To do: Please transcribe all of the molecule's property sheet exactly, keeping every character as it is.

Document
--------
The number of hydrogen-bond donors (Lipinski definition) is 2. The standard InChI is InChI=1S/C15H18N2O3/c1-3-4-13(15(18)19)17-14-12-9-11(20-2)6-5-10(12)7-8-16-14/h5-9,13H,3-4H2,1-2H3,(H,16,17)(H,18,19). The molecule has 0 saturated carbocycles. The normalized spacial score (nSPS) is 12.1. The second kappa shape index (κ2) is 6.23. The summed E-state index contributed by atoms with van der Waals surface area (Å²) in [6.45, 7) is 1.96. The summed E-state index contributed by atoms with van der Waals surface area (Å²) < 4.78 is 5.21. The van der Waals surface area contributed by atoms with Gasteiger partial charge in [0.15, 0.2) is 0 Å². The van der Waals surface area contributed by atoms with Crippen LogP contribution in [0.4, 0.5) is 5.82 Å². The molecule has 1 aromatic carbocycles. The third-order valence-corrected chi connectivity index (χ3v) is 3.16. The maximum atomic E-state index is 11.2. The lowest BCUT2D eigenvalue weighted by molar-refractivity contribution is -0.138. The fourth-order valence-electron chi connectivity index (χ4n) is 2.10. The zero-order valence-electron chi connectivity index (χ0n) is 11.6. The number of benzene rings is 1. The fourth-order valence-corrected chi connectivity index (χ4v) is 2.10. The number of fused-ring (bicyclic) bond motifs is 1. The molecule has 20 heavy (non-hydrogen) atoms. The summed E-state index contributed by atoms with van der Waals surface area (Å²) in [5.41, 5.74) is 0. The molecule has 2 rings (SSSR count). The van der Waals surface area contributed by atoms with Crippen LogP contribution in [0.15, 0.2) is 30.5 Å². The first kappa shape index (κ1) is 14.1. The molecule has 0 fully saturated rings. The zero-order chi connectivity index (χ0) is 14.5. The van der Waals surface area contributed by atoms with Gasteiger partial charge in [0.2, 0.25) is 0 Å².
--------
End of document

The number of hydrogen-bond donors (Lipinski definition) is 2. The standard InChI is InChI=1S/C15H18N2O3/c1-3-4-13(15(18)19)17-14-12-9-11(20-2)6-5-10(12)7-8-16-14/h5-9,13H,3-4H2,1-2H3,(H,16,17)(H,18,19). The molecule has 0 saturated carbocycles. The normalized spacial score (nSPS) is 12.1. The second kappa shape index (κ2) is 6.23. The summed E-state index contributed by atoms with van der Waals surface area (Å²) in [6.45, 7) is 1.96. The summed E-state index contributed by atoms with van der Waals surface area (Å²) < 4.78 is 5.21. The van der Waals surface area contributed by atoms with Gasteiger partial charge in [0.15, 0.2) is 0 Å². The van der Waals surface area contributed by atoms with Crippen LogP contribution in [0.4, 0.5) is 5.82 Å². The molecule has 1 aromatic carbocycles. The third-order valence-corrected chi connectivity index (χ3v) is 3.16. The maximum atomic E-state index is 11.2. The lowest BCUT2D eigenvalue weighted by molar-refractivity contribution is -0.138. The fourth-order valence-electron chi connectivity index (χ4n) is 2.10. The zero-order valence-electron chi connectivity index (χ0n) is 11.6. The number of benzene rings is 1. The fourth-order valence-corrected chi connectivity index (χ4v) is 2.10. The number of fused-ring (bicyclic) bond motifs is 1. The molecule has 20 heavy (non-hydrogen) atoms. The summed E-state index contributed by atoms with van der Waals surface area (Å²) in [5.41, 5.74) is 0. The molecule has 2 rings (SSSR count). The van der Waals surface area contributed by atoms with Crippen LogP contribution in [0.15, 0.2) is 30.5 Å². The first kappa shape index (κ1) is 14.1. The molecule has 0 fully saturated rings. The zero-order chi connectivity index (χ0) is 14.5. The van der Waals surface area contributed by atoms with Gasteiger partial charge in [0.2, 0.25) is 0 Å².